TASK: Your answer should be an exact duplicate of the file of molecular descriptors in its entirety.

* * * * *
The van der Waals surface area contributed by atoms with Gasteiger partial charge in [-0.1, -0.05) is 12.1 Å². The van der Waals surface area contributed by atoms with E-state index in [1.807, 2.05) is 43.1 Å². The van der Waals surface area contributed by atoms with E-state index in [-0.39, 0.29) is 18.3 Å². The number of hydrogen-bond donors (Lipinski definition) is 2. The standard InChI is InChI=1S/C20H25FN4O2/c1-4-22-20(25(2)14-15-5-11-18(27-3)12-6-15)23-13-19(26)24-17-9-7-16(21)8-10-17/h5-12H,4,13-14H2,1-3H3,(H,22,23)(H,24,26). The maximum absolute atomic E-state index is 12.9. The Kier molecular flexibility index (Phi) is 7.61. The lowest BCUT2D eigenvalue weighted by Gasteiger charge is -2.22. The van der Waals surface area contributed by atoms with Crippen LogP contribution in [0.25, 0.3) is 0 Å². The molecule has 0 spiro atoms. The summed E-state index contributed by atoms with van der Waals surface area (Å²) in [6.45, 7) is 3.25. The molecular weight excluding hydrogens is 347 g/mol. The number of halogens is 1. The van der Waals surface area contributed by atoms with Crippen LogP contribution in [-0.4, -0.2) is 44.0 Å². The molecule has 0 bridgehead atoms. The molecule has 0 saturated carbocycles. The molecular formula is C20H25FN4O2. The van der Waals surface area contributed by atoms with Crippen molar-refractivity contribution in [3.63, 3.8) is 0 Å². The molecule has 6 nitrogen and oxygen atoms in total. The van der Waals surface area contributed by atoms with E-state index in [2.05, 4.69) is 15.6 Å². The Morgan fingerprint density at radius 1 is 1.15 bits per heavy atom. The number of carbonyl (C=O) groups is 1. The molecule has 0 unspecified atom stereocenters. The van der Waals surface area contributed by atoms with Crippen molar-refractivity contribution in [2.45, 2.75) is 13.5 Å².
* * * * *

The van der Waals surface area contributed by atoms with Gasteiger partial charge in [-0.1, -0.05) is 12.1 Å². The van der Waals surface area contributed by atoms with E-state index in [1.807, 2.05) is 43.1 Å². The van der Waals surface area contributed by atoms with E-state index in [-0.39, 0.29) is 18.3 Å². The number of hydrogen-bond donors (Lipinski definition) is 2. The standard InChI is InChI=1S/C20H25FN4O2/c1-4-22-20(25(2)14-15-5-11-18(27-3)12-6-15)23-13-19(26)24-17-9-7-16(21)8-10-17/h5-12H,4,13-14H2,1-3H3,(H,22,23)(H,24,26). The maximum absolute atomic E-state index is 12.9. The Kier molecular flexibility index (Phi) is 7.61. The lowest BCUT2D eigenvalue weighted by Gasteiger charge is -2.22. The van der Waals surface area contributed by atoms with Crippen LogP contribution in [0.25, 0.3) is 0 Å². The molecule has 0 spiro atoms. The summed E-state index contributed by atoms with van der Waals surface area (Å²) in [6.45, 7) is 3.25. The molecular weight excluding hydrogens is 347 g/mol. The number of halogens is 1. The van der Waals surface area contributed by atoms with Crippen LogP contribution in [-0.4, -0.2) is 44.0 Å². The molecule has 0 bridgehead atoms. The molecule has 0 saturated carbocycles. The molecular formula is C20H25FN4O2. The van der Waals surface area contributed by atoms with Crippen molar-refractivity contribution in [3.63, 3.8) is 0 Å². The molecule has 6 nitrogen and oxygen atoms in total. The van der Waals surface area contributed by atoms with E-state index in [2.05, 4.69) is 15.6 Å². The Morgan fingerprint density at radius 1 is 1.15 bits per heavy atom. The number of carbonyl (C=O) groups is 1. The molecule has 0 unspecified atom stereocenters. The van der Waals surface area contributed by atoms with Crippen molar-refractivity contribution in [2.45, 2.75) is 13.5 Å².